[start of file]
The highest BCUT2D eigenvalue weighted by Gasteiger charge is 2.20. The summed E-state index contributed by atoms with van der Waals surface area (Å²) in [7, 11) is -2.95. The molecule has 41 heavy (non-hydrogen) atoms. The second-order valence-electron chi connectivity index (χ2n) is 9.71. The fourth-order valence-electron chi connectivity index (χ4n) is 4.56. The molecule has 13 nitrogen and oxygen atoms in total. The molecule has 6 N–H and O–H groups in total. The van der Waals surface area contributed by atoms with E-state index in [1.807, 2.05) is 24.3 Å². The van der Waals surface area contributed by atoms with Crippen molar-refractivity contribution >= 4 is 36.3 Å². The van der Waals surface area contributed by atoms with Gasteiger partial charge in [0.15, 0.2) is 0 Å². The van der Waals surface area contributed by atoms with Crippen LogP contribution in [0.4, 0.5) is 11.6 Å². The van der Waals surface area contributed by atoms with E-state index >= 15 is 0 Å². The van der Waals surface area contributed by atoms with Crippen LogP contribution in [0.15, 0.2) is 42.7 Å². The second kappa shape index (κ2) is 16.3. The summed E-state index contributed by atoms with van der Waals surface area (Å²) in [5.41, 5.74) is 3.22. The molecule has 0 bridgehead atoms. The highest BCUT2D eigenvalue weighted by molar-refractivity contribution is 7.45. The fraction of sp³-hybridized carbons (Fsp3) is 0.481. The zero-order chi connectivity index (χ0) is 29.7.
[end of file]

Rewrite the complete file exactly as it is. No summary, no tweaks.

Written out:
The highest BCUT2D eigenvalue weighted by Gasteiger charge is 2.20. The summed E-state index contributed by atoms with van der Waals surface area (Å²) in [7, 11) is -2.95. The molecule has 41 heavy (non-hydrogen) atoms. The second-order valence-electron chi connectivity index (χ2n) is 9.71. The fourth-order valence-electron chi connectivity index (χ4n) is 4.56. The molecule has 13 nitrogen and oxygen atoms in total. The molecule has 6 N–H and O–H groups in total. The van der Waals surface area contributed by atoms with E-state index in [1.807, 2.05) is 24.3 Å². The van der Waals surface area contributed by atoms with Crippen molar-refractivity contribution >= 4 is 36.3 Å². The van der Waals surface area contributed by atoms with Gasteiger partial charge in [0.15, 0.2) is 0 Å². The van der Waals surface area contributed by atoms with Crippen LogP contribution in [0.4, 0.5) is 11.6 Å². The van der Waals surface area contributed by atoms with E-state index >= 15 is 0 Å². The van der Waals surface area contributed by atoms with Crippen LogP contribution in [0.15, 0.2) is 42.7 Å². The second kappa shape index (κ2) is 16.3. The summed E-state index contributed by atoms with van der Waals surface area (Å²) in [5.41, 5.74) is 3.22. The molecule has 0 bridgehead atoms. The highest BCUT2D eigenvalue weighted by molar-refractivity contribution is 7.45. The fraction of sp³-hybridized carbons (Fsp3) is 0.481. The zero-order chi connectivity index (χ0) is 29.7.